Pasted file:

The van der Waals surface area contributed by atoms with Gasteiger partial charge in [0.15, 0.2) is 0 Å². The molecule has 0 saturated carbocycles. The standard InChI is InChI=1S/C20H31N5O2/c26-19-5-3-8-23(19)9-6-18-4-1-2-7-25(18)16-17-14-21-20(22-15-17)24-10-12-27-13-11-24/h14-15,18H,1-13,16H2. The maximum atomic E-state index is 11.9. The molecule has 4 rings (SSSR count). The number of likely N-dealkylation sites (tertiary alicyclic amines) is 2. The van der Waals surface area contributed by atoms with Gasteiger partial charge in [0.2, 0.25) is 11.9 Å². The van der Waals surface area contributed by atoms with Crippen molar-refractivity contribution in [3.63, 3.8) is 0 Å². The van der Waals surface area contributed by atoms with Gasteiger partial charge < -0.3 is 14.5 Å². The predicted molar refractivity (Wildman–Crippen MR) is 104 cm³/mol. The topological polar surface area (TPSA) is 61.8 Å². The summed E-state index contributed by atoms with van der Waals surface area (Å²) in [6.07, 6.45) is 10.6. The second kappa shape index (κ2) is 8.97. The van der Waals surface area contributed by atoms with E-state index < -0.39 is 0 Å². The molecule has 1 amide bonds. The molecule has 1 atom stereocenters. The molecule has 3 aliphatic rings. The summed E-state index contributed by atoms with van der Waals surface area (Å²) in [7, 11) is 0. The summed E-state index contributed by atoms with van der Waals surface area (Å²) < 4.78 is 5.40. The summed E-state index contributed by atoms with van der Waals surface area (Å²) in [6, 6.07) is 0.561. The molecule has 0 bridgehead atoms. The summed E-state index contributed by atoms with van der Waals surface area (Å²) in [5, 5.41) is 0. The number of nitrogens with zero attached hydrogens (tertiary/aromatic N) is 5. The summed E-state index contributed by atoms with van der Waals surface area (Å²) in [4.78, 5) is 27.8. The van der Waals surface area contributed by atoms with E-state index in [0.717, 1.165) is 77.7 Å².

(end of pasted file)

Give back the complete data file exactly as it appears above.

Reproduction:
The van der Waals surface area contributed by atoms with Gasteiger partial charge in [0.15, 0.2) is 0 Å². The molecule has 0 saturated carbocycles. The standard InChI is InChI=1S/C20H31N5O2/c26-19-5-3-8-23(19)9-6-18-4-1-2-7-25(18)16-17-14-21-20(22-15-17)24-10-12-27-13-11-24/h14-15,18H,1-13,16H2. The maximum atomic E-state index is 11.9. The molecule has 4 rings (SSSR count). The number of likely N-dealkylation sites (tertiary alicyclic amines) is 2. The van der Waals surface area contributed by atoms with Gasteiger partial charge in [0.2, 0.25) is 11.9 Å². The van der Waals surface area contributed by atoms with Crippen molar-refractivity contribution in [3.63, 3.8) is 0 Å². The van der Waals surface area contributed by atoms with Gasteiger partial charge < -0.3 is 14.5 Å². The predicted molar refractivity (Wildman–Crippen MR) is 104 cm³/mol. The topological polar surface area (TPSA) is 61.8 Å². The summed E-state index contributed by atoms with van der Waals surface area (Å²) in [6.07, 6.45) is 10.6. The second kappa shape index (κ2) is 8.97. The van der Waals surface area contributed by atoms with E-state index < -0.39 is 0 Å². The molecule has 1 amide bonds. The molecule has 1 atom stereocenters. The molecule has 3 aliphatic rings. The summed E-state index contributed by atoms with van der Waals surface area (Å²) in [7, 11) is 0. The summed E-state index contributed by atoms with van der Waals surface area (Å²) < 4.78 is 5.40. The summed E-state index contributed by atoms with van der Waals surface area (Å²) in [6, 6.07) is 0.561. The molecule has 0 bridgehead atoms. The summed E-state index contributed by atoms with van der Waals surface area (Å²) in [5, 5.41) is 0. The number of nitrogens with zero attached hydrogens (tertiary/aromatic N) is 5. The summed E-state index contributed by atoms with van der Waals surface area (Å²) in [4.78, 5) is 27.8. The van der Waals surface area contributed by atoms with E-state index in [0.717, 1.165) is 77.7 Å².